Unless FIP is specifically tested for at post mortem, it is very hard to prove that it is FIP.
 In my experience, vets often use FIP as a label when a cat is ill and they do not have anything else to pin it on. This explains why some cats 'diagnosed' with FIP go on to make a complete recovery.

As far as having many bugs going around then that does happen in the best of places. Some viruses are airborne (flu for example) and quite hard to prevent and all rescues are at risk from bringing things in with new cats or even visitors bringing stuff in on their hand and clothes.

If the vet is suspicious that the animals are not as well as they should be, then he should do something - either speak to the shelter or contact a welfare agency.

3 cats may seem like a lot to him but if for example the rescue is large and deals with hundreds of cats each year then it may not show anything significant is going on.

It is always upsetting when a cat dies but rarely in these circumstances is 'anyone to blame'.

By all means, go to the next committee meeting and make some enquiries about it but do not point the finger as they will probably get defensive and be less likely to give you any meaningful responses.

Offline Gill (sneakiefeline)

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Re: Problems with a shelter
« Reply #2 on: February 08, 2011, 15:59:53 PM »
FIP is a vile despicable killer and it rears its head most often in places where the animals are mixed together and are not in good conditions.

As far as I know from various discussions about FIP, if a cat gets it, it will die painfully.; if its wet then it will die quicker than if it it is dry.

Its very hard to diagnose unless the cat is dead,

There is a Dr in Scotland who is the expert on FIP in the UK, Dr Kate Addie and she used to have a very knowledgeable website which we had a link to but it went down and dont know if it has reappeared. Off to check!

This is the link and now has loads of othe stuff about cat flu etc

http://www.dr-addie.com/WhatIsFIP.htm

I would say that this shelter should isolate all sick cats until they know what is wrong with them and any suspected of having FIP probably should be probably be PTS  to save them a terrible death in agony because it appears to go for a while often but then comes back even worse and there is no cure :(

They should stop rehoming until they have all well cats and also should not take any in.

Any shelter should ensure they are not rehoming animals with somerthing like FIP or they are not caring for their cats.

In this country one would be able to ask RSPCA to inspect under the Animal Act and suspect threy would take the easy option if loads of cats had FIP and they would just PTS all cats  :'( :'(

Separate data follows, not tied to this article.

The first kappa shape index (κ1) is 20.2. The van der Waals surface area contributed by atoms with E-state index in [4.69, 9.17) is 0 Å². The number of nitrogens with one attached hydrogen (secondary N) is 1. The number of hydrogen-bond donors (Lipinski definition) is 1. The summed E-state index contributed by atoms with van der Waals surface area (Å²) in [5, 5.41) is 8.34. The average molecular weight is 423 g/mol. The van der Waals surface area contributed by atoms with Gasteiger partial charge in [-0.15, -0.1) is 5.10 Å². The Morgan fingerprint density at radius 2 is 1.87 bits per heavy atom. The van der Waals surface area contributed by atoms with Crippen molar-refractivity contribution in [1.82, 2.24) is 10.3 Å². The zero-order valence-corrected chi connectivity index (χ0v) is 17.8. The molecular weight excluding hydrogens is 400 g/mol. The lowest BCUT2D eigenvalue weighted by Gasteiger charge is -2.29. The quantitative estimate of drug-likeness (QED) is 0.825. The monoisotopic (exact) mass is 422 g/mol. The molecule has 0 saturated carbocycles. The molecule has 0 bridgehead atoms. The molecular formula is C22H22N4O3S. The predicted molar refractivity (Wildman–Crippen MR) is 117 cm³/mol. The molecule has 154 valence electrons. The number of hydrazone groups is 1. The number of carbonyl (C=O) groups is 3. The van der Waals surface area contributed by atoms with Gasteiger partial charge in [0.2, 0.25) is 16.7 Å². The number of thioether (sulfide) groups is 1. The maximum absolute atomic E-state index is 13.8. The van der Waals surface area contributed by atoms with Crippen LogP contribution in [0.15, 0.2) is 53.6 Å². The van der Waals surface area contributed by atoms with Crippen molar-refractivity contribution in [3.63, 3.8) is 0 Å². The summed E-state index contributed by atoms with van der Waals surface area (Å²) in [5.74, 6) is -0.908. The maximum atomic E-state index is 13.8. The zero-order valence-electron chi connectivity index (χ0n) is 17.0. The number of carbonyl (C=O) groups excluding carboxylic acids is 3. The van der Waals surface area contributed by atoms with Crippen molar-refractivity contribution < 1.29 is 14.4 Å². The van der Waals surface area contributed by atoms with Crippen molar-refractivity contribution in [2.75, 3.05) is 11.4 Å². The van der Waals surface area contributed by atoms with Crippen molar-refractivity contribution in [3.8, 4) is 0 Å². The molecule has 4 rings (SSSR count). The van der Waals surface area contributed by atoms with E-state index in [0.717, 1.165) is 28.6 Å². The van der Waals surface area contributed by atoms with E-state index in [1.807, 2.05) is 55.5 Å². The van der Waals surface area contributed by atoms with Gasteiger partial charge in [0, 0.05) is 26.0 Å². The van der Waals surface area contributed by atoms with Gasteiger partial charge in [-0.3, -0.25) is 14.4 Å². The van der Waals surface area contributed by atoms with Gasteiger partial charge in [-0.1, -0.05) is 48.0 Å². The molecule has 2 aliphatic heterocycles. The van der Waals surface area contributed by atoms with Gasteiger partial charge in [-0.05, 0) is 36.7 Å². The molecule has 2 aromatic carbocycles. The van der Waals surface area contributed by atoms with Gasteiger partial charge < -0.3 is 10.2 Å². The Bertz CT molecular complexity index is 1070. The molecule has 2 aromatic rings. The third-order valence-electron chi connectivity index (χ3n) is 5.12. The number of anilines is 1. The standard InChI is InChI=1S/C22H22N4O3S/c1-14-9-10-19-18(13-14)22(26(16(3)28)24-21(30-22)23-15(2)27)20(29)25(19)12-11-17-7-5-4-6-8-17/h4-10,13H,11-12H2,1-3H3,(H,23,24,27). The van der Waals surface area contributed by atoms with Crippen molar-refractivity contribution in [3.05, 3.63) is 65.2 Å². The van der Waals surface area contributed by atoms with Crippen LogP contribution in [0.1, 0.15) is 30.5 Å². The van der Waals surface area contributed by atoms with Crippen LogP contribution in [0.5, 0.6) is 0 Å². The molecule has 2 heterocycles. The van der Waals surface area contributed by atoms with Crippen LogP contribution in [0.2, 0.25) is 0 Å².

If they are letting cats die due to FIP this is cruel in the extreme, is their no way of any local law or body that could get involved in this?

Some cats are more susceptable to FIP than others and this is in the link.

Offline CoolCyberCats

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Problems with a shelter
« Reply #1 on: February 08, 2011, 15:21:11 PM »
Hi all,

Looking to get some opinions here on this sad topic. Keep in mind I am in the USA and many laws and how people react my differ from the UK. Here is a fast rundown…

Someone I know adopted a cat from a shelter out here. The cat became lethargic and ill and 3 weeks after he had been adopted, the owner found out from the veterinarian that all signs point to full blown wet FIP and he was near death. (if interested, yes he died)

I then found out from a veterinarian that they had 2 clients who adopted from this shelter and the cats had FIP. One was early fall and the other was put to sleep last week.
The shelter (when the 1st person I mentioned) told them was very defensive and took the cat back (he died with them) insisting it was a bad cold.
I am very upset right now. I was considering all points and possibilities on this and as I see some:

The shelter must take action and obviously has not. Since the cats that were adopted out were mixed into their general cat population there is a strong chance that FIP is now moving through their cats. That they acted defensive and refused to believe or even entertain the possibility is very disturbing. Assuming FIP is now moving among the cats there, anyone who adopts one and has cats at home already is at risk of infecting their other cats. Since FIP may not rear it’s ugly head for years, they would never know and then one day suffer great losses.

If brought to the shelters attention (forced to their attention) what will they do? Since there is no laws here on this with shelters, they could simply choose continue turning a blind eye to the situation, or worse simply “destroy” the entire shelter cat population and start over and say they took care of the problem. Killing them all is not acceptable since many FIP cats will not end up dying from it and many people adopt them knowingly and love them for their entire lives.

I suppose my next step is to find out when and where the shelter’s next board meeting is and attend with the intention of speaking to them. Sadly I have dealt with this shelter’s board in the past and I am not keen on how they run things and the shelter as a whole. Since moving here I have heard of several outbreaks of communicable bugs there and just stayed out of it since it is better to have a mediocre shelter helping animals than no shelter. If as I fear the board refuses to listen, does not care or keeps this quiet I will see if any papers out here have interest or I may decide to take pen to paper and send in an editorial.

So what opinions and/or advice does anyone have?